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Players 'distressed' by gang-rape role-playing game

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Umbran

Mod Squad
Staff member
Hussar, I don't think I look like a ninny at all. I am talking about the situation in general and the posts I have seen where it looks like people are getting far too comfortable with things like public shaming, with global bans from cons for one incident (which I think isn't as cut and dry as people are making it).
I think you have a problem in that you are discussing what you see as a general issue, in a thread about an incident that does not support your points well at all.

Find a documented incident where public shaming had a major impact on a GM, and it turns out the public was really wrong, and you might have something. But here, what you have are hypothetical, things you *fear* can happen, but for which we don't have evidence at hand. Without some validation that the fears are reality, what you have is, in effect, a slippery slope argument, and we all know the rhetorical weaknesses of that.
 

Elfcrusher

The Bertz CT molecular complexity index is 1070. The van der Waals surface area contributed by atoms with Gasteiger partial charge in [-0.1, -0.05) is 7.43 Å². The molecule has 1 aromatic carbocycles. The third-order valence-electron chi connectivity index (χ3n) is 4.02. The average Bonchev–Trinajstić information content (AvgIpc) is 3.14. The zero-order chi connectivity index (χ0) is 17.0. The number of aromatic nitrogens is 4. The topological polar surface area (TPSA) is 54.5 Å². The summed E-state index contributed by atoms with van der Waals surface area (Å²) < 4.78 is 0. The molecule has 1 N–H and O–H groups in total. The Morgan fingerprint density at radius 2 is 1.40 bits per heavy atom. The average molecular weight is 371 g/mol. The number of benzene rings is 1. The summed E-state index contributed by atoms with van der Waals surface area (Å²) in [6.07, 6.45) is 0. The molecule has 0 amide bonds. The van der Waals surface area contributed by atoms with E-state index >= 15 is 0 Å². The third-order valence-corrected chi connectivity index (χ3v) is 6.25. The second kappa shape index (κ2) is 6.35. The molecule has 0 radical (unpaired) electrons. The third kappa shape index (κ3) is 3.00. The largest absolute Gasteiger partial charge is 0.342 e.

Explorer
I think you have a problem in that you are discussing what you see as a general issue, in a thread about an incident that does not support your points well at all.

Find a documented incident where public shaming had a major impact on a GM, and it turns out the public was really wrong, and you might have something. But here, what you have are hypothetical, things you *fear* can happen, but for which we don't have evidence at hand. Without some validation that the fears are reality, what you have is, in effect, a slippery slope argument, and we all know the rhetorical weaknesses of that.
In before "Salem witch trials!"
 

Hussar

Legend
Just want to say a bit of a my bad. I misread part of the blog post about someone trying to gain publicity. My misread. Thanks for correcting me.

he’s now been identified by someone who was seeking to use these events for their own publicity, whose name I won’t give out because it will give him the publicity he wants.
I’m actually a little disappointed that the person in question would not have been identified by the con. I would think that it’s in public interest to disseminate the fact that someone was banned for bad behaviour so that others can decide if they want this person volunteering.